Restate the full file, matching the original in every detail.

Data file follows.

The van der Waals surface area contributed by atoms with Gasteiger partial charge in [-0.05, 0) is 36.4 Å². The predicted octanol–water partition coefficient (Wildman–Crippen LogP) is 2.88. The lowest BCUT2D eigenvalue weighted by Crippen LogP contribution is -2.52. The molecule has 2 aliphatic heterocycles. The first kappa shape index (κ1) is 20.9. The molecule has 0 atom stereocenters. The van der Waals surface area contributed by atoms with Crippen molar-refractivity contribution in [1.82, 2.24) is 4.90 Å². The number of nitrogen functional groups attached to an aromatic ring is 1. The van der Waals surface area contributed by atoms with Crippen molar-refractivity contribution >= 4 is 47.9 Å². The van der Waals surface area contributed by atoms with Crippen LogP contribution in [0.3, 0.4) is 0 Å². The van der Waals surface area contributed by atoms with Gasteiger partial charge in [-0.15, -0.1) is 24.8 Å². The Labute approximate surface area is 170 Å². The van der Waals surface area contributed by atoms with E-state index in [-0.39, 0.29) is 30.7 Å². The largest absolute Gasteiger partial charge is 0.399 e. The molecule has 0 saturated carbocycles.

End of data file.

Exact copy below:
The van der Waals surface area contributed by atoms with Gasteiger partial charge in [-0.05, 0) is 36.4 Å². The predicted octanol–water partition coefficient (Wildman–Crippen LogP) is 2.88. The lowest BCUT2D eigenvalue weighted by Crippen LogP contribution is -2.52. The molecule has 2 aliphatic heterocycles. The first kappa shape index (κ1) is 20.9. The molecule has 0 atom stereocenters. The van der Waals surface area contributed by atoms with Crippen molar-refractivity contribution in [1.82, 2.24) is 4.90 Å². The number of nitrogen functional groups attached to an aromatic ring is 1. The van der Waals surface area contributed by atoms with Crippen molar-refractivity contribution >= 4 is 47.9 Å². The van der Waals surface area contributed by atoms with Crippen LogP contribution in [0.3, 0.4) is 0 Å². The van der Waals surface area contributed by atoms with Gasteiger partial charge in [-0.15, -0.1) is 24.8 Å². The Labute approximate surface area is 170 Å². The van der Waals surface area contributed by atoms with E-state index in [-0.39, 0.29) is 30.7 Å². The largest absolute Gasteiger partial charge is 0.399 e. The molecule has 0 saturated carbocycles.